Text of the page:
Gut bacteria may increase stroke risk and reduce function after stroke

New findings from Cleveland Clinic researchers show for the first time that the gut microbiome impacts stroke severity and functional impairment after stroke. The results of the study, published in Cell Host & Microbe, lay the groundwork for a potential new approach to help treat or prevent stroke.

The study, led by Drs Weifei Zhu and Stanley Hazen, of the Cleveland Clinic’s Lerner Research Institute looked at the role of the gut microbiome in cardiovascular health and disease. In addition, they studied the adverse effects of TMAO (trimethylamine N-oxide), a by-product produced when gut bacteria digest certain nutrients found in red meat and dairy products. other animals.

New research shows that gut microbiota impacts stroke severity and functional decline after stroke. (Illustrated image)

“In this study, we found dietary choline and TMAO,” said Dr. Hazen, chair of the Department of Cardiovascular & Metabolic Sciences and director of the Cleveland Clinic’s Center for Microbiology & Human Health. drinking produced greater stroke size and severity and poorer outcomes in animal models.

Notably, simply transplanting gut bacteria capable of producing TMAO was enough to induce a large change in stroke severity.”

Previously, Dr. Hazen and his team found that elevated levels of TMAO can lead to the development of cardiovascular disease. In clinical studies with thousands of patients, they have shown that blood levels of TMAO predict future risk of heart attack, stroke, and death. The same previous studies, also by Drs Zhu and Hazen, were the first to show a link between TMAO and an increased risk of blood clots.

Dr Hazen said: “The new study expands on these findings and provides for the first time evidence that gut bacteria in general – specifically TMAO can have a direct impact on severity. severity of stroke or functional impairment after stroke”.

Diets high in red meat are thought to increase the number of gut bacteria that have an impact on stroke risk and impaired function after stroke. (Illustrated image)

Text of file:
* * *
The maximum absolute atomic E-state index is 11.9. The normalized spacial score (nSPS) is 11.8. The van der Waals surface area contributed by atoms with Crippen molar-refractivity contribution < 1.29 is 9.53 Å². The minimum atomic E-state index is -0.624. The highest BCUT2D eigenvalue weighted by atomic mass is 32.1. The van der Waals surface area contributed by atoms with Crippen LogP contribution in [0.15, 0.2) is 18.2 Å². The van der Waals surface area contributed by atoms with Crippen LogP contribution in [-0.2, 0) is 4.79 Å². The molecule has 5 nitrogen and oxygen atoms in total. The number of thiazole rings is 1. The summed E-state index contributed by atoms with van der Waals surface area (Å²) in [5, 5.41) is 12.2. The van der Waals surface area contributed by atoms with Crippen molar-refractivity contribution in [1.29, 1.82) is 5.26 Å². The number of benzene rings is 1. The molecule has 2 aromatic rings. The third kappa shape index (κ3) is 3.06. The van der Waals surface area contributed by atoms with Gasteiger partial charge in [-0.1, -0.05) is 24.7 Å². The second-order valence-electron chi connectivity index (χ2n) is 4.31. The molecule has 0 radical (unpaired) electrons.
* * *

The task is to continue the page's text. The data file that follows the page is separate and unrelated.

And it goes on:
The researchers compared brain damage in preclinical stroke models between people with increased or decreased levels of TMAO. Over time, people with higher levels of TMAO experienced more brain damage and a greater degree of motor and cognitive impairment after stroke.

They also found that changes in diet that alter TMAO levels, such as eating less red meat and eggs, affect stroke severity. “Post-stroke function, which occurs when blood flow to the brain is blocked, is of great interest to patients. To understand whether choline and TMAO affect function after stroke, beyond severity of stroke, we compared performance on different tasks before stroke, over both short-term and long-term post-stroke,” said Dr. Hazen.

The team found that a gut bacterial enzyme important for TMAO production called CutC increased the severity of stroke and made the condition worse. According to Dr. Zhu, targeting this gut bacterial enzyme could be a promising approach to stroke prevention.

“When we genetically silenced the gut bacteria gene that encodes CutC, stroke severity was significantly reduced. Ongoing studies are exploring this treatment, as well as the potential of dietary interventions to reduce TMAO levels and stroke risk. Western diets and diets rich in red meat both increase TMAO levels. Therefore, changing to a plant-based protein diet will help reduce TMAO,” she said.

Huong Giang (via: Science Daily)



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